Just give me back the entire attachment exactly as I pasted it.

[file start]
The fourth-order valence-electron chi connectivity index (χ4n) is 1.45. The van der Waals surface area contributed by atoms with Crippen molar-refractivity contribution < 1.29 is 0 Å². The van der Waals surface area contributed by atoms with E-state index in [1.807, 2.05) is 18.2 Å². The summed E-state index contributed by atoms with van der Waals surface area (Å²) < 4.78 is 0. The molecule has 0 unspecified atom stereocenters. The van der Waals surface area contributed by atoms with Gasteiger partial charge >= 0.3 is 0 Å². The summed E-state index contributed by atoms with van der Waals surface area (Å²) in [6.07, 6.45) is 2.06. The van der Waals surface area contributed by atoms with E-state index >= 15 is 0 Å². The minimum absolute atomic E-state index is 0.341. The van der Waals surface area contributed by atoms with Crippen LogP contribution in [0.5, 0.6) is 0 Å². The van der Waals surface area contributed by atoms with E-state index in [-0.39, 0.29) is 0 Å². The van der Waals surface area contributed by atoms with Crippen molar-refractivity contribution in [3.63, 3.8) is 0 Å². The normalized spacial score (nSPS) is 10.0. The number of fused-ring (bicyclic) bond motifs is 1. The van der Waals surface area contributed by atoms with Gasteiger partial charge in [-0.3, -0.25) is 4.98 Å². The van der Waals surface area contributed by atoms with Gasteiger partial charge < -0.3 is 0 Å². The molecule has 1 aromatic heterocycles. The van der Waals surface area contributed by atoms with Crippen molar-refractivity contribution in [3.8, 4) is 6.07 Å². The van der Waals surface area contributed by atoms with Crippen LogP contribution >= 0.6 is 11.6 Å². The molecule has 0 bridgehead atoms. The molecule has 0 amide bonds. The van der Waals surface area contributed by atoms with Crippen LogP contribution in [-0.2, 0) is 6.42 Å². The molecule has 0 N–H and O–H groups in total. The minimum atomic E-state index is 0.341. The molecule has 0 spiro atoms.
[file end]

The fourth-order valence-electron chi connectivity index (χ4n) is 1.45. The van der Waals surface area contributed by atoms with Crippen molar-refractivity contribution < 1.29 is 0 Å². The van der Waals surface area contributed by atoms with E-state index in [1.807, 2.05) is 18.2 Å². The summed E-state index contributed by atoms with van der Waals surface area (Å²) < 4.78 is 0. The molecule has 0 unspecified atom stereocenters. The van der Waals surface area contributed by atoms with Gasteiger partial charge >= 0.3 is 0 Å². The summed E-state index contributed by atoms with van der Waals surface area (Å²) in [6.07, 6.45) is 2.06. The van der Waals surface area contributed by atoms with E-state index >= 15 is 0 Å². The minimum absolute atomic E-state index is 0.341. The van der Waals surface area contributed by atoms with Crippen LogP contribution in [0.5, 0.6) is 0 Å². The van der Waals surface area contributed by atoms with E-state index in [-0.39, 0.29) is 0 Å². The van der Waals surface area contributed by atoms with Crippen molar-refractivity contribution in [3.63, 3.8) is 0 Å². The normalized spacial score (nSPS) is 10.0. The number of fused-ring (bicyclic) bond motifs is 1. The van der Waals surface area contributed by atoms with Gasteiger partial charge in [-0.3, -0.25) is 4.98 Å². The van der Waals surface area contributed by atoms with Gasteiger partial charge < -0.3 is 0 Å². The molecule has 1 aromatic heterocycles. The van der Waals surface area contributed by atoms with Crippen molar-refractivity contribution in [3.8, 4) is 6.07 Å². The van der Waals surface area contributed by atoms with Crippen LogP contribution >= 0.6 is 11.6 Å². The molecule has 0 bridgehead atoms. The molecule has 0 amide bonds. The van der Waals surface area contributed by atoms with Crippen LogP contribution in [-0.2, 0) is 6.42 Å². The molecule has 0 N–H and O–H groups in total. The minimum atomic E-state index is 0.341. The molecule has 0 spiro atoms.